And PoliticsPa explains what election workers do at the polls.
Pittsburgh will launch a needle exchange program as city officials try to prevent overdoses, the Post-Gazette reports.
Gov. Tom Wolf is sticking by his push for $2,000 direct payments to Pennsylvanians. Republicans are dismissing it as a publicity stunt, the Morning Call reports.
June is Pride Month, and Upper Darby’s Pride Festival is back for its second year, WHYY-FM reports.
GoErie delves into how Erie’s child care centers are spending $11.3 million in ARPA funds (subscriber-only).
Many American hospitals aren’t in full compliance with price transparency rules, Roll Call reports.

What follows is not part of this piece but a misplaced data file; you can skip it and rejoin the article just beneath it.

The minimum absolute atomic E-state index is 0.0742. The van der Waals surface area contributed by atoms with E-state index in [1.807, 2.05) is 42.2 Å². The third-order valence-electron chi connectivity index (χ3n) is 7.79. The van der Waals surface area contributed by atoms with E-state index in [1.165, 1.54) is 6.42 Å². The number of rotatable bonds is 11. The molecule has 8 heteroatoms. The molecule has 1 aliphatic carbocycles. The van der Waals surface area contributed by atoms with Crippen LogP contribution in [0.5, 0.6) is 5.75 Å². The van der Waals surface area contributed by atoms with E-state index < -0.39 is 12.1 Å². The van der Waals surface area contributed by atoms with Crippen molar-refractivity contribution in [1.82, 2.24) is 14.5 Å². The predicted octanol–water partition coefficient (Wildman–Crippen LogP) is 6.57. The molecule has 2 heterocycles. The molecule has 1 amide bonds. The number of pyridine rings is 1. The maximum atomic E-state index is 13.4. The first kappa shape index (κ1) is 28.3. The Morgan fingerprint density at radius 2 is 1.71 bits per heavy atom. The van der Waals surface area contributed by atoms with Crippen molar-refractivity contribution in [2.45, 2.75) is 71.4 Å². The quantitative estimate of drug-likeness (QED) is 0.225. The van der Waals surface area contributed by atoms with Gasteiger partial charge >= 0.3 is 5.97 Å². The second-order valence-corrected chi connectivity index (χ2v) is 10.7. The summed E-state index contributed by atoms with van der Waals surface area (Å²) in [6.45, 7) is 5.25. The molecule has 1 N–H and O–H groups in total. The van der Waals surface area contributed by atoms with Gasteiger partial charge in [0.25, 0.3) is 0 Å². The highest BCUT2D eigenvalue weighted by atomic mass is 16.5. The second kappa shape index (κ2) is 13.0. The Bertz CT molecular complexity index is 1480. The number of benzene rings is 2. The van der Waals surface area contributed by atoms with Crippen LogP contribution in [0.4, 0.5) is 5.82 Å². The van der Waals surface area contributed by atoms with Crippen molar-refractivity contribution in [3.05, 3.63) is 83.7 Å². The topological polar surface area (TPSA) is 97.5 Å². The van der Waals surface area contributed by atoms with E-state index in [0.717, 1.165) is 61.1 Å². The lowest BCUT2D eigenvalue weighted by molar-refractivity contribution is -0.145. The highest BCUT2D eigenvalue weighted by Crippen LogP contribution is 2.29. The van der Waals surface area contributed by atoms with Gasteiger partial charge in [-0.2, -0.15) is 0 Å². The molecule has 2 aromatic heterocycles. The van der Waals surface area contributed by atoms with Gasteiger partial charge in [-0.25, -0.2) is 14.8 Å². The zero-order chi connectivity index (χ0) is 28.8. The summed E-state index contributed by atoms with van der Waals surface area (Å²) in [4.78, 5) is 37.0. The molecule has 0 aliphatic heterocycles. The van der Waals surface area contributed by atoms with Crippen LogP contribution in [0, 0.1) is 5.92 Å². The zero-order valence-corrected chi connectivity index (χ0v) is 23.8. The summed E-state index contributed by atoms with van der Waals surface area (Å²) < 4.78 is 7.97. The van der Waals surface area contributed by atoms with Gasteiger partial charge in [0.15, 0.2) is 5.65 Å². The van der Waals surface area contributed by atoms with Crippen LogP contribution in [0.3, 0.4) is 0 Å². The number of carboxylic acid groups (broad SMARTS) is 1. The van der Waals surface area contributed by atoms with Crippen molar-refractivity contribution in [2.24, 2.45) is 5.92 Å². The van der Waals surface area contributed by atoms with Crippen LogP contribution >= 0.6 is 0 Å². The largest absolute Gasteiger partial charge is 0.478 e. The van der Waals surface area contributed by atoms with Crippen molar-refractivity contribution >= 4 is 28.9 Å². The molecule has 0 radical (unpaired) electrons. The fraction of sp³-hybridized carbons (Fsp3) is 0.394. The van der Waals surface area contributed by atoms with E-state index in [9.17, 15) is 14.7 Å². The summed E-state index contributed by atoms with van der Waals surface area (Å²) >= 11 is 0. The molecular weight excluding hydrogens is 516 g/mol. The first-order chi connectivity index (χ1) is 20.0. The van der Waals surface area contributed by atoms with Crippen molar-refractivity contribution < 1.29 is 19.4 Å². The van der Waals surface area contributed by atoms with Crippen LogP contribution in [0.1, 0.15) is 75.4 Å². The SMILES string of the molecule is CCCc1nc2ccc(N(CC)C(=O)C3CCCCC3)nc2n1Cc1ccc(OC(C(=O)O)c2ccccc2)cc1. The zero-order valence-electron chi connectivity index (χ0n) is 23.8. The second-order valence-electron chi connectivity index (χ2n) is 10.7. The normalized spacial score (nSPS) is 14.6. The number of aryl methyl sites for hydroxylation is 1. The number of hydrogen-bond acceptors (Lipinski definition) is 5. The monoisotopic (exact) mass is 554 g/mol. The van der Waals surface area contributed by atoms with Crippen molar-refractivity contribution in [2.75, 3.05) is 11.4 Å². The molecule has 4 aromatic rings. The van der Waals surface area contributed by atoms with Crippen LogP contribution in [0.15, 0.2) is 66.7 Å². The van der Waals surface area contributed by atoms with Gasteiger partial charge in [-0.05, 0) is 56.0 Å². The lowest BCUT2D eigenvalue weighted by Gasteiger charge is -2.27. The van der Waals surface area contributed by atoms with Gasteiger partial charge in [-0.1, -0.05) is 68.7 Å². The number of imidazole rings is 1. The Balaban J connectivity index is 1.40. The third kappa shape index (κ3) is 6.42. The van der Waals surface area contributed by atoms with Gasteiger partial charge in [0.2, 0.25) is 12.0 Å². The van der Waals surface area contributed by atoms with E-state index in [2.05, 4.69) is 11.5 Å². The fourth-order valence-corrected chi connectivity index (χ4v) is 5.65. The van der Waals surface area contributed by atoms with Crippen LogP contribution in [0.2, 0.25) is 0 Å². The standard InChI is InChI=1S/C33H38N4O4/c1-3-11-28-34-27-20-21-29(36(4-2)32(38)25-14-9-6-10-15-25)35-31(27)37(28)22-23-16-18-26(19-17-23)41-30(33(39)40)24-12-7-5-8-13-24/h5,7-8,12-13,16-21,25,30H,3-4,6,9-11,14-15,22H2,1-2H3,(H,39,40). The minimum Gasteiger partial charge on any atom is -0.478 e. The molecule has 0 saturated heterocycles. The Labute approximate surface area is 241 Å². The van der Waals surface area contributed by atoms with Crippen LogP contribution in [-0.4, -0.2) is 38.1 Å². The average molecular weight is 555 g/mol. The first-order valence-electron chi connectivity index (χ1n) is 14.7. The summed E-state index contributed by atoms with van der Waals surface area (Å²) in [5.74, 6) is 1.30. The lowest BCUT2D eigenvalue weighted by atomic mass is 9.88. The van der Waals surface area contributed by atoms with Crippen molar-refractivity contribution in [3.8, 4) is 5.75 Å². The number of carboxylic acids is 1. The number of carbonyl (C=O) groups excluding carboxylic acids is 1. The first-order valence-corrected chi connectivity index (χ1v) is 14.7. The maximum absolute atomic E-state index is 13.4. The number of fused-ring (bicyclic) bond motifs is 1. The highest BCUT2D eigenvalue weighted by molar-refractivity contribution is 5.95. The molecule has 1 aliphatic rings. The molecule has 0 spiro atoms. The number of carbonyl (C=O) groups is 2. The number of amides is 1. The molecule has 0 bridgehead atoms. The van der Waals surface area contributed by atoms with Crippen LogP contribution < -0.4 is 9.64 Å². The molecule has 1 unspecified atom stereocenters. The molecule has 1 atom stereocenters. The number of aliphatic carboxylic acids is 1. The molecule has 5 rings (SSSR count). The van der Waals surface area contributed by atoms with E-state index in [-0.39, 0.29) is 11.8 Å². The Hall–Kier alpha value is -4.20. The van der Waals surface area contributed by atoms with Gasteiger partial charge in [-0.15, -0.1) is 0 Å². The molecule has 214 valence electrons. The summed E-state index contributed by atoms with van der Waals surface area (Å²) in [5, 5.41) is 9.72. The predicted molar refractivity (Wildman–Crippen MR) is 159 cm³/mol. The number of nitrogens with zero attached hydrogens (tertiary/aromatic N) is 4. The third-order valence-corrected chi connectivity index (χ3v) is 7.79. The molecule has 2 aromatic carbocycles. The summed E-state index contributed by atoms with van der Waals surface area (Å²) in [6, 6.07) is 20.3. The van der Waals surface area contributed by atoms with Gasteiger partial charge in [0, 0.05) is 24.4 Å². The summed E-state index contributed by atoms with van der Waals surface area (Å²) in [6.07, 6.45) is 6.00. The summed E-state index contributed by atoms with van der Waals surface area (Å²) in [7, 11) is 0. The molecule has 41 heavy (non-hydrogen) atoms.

Here’s your #Pennsylvania Instagram of the Day:
View this post on Instagram
What Goes On.
9 a.m., 11 a.m., 523 Irvis: Pennsylvania Commission on Sentencing
What Goes On (Nakedly Political Edition)
10 a.m.: Event for Rep. Joe Ciresi
6 p.m.: Reception for Rep. Tracey Pennycuick
Hit both events, and give at the max, and you’re out an utterly unnecessary $10,000 today.
Gov. Tom Wolf heads to Adams County for a pair of events today. At 10 a.m., he’ll celebrate the state’s history during an event at Gettysburg National Military Park. At 11 a.m., he’ll tour some construction at the Adams County Historical Society.
Here’s one from Band of Horses to start the penultimate day of the working week. It’s ‘Light.’
Thursday’s Gratuitous Hockey Link
The New York Rangers extinguished the Tampa Bay Lightning, winning 6-2 at MSG in Game 1 of the NHL’ s Eastern Conference final.
And now you’re up to date.